were transferred to the steamboat Virginia,
which carried us to Fredericksburg. Pass-
ing along the streets, attracting attention by
our neat gray uniforms, we marched out to
the fair-grounds, and rejoiced to obtain the
friendly shelter of the cattle stalls. They
were not as comfortable as the chambers of
our homes — but what of it? Were we not
soldiers now? It is wonderful and blessed
how human nature can accommodate itself to
altered environments.

We were supplied with smoothbore, muz-
zle-loading, Springfield muskets, small leather
boxes for percussion caps, and larger ones
for cartridges. For the information of the
present generation let it be explained that
the cartridge was made of tough paper con-
taining powder in one end and the ounce ball
of lead in the other; and the manner of load-


ing was this : the soldier tore of! with his teeth
the end, poured the powder into the muzzle,
and then rammed down the ball; this being
done, a cap was placed on the nipple of the
breech, and the gun was ready to be fired.
That musket is antiquated now, but it did
much execution in former days.

Maj. J. H. Lacy, for whom the company
was named, presented an elegant silk banner,
which at Captain Gresham's request I re-
ceived in the best language at my command.
It was never borne in battle, for it was not
companies but regiments that carried banners.
There was but one flag to a regiment, and that
was always carried in the center. Twice a
day there was a course of drilling in tactical
evolutions and in the handling of the muskets.
At first I was hardly strong enough to sustain
the fatigue, but I rapidly grew stronger under
the combined influence of exercise, sleeping
in the open air, and the excitement of a mili-
tary life. The war did me harm in many
ways, but it was the means of increasing my
capacity for bodily exertion. During the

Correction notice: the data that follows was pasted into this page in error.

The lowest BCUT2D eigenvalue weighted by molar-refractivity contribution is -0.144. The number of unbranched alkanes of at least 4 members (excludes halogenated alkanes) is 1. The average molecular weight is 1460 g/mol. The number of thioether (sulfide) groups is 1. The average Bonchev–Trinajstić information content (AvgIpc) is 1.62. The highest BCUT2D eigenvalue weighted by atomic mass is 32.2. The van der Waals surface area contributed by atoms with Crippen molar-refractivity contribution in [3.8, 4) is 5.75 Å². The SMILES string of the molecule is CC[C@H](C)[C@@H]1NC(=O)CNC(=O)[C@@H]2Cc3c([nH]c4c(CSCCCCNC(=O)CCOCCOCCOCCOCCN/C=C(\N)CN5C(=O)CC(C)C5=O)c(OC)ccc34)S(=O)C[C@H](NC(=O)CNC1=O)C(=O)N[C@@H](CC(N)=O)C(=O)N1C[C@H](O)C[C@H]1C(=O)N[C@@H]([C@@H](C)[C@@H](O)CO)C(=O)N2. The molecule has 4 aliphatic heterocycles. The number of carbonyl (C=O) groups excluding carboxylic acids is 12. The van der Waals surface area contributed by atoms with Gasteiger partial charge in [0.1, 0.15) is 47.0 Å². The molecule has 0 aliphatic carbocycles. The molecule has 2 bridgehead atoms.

encampment at Fredericksburg many of my
spare moments were spent in reading the New
Testament and Pollok's "Course of Time."

We did not long remain in Fredericksburg;
but being transported on cars to Brooke Sta-
tion we marched up to camp Chappawamsic,
near a Baptist church of that name. There
the Lacy Rifles became Company F in the
47th regiment of Virginia Volunteers, com-
manded by Col. G. W. Richardson of Henrico
county, who had been a member of the Vir-
ginia Convention that passed the ordinance of
secession. He was a brave and patriotic
gentleman, but unskilled in military affairs;
and he did not long retain the command.

From the summer of 1861 until the spring
of 1862 we spent the time in company and
regimental drill, and in picketing the shore
of the Potomac river day and night, lest the
enemy should effect a landing and take us
unaware. During that time no shots were
exchanged with the enemy, because no land-
ing was attempted. The only fighting that
we saw was at Dumfries where there was a


Confederate fort, to which we marched to act
as a support in case the Yankees came ashore.
Three vessels of the Federal navy passed
slowly down the river, between which and the
fort there was a brief but lively cannonade;
but so far as I know there was no resulting
damage to either side.

On Sunday, July 21, we heard the boom-
ing of the cannon at Bull Run, lamenting that
we had no part in the battle. When we after-
ward heard how McDowell's army skedad-
dled back to Washington more rapidly than
they came, we thought that the war would end
without our firing a gun. So little did we
understand the firmness of President Lin-
coln's mind and the settled purpose of the

The winter was spent in comparative com-
fort, for we moved out of tents into cabins
built of pine logs, each one having a wide
arch and a chimney. At Christmas some
good things were sent to me, among which
was a dressed turkey, which I did not know
how to prepare for the table, for even if I



had possessed some knowledge of the culi-
nary art there was no suitable oven. For-
tunately a comrade by the name of John
Cook, — an appropriate name for that occa-
sion, — came to my relief and solved the prob-
lem in a most satisfactory manner. The bird
was suspended by a string before the open
fire, and being continually turned right and
left, and basted with grease from a plate be-
neath, it was beautifully browned and cooked
to a turn.


Drummer, strike up, and let us march away.

— Shakespeare's Henry VI.

IN the spring of 1862 Gen. George B.
McClellan with an army of 120,000
men, thoroughly drilled and lavishly
equipped, set out from Washington to cap-
ture Richmond from the north; but he had
not proceeded far before he changed his mind
about the line of advance. His forces were
transported to Fortress Monroe with the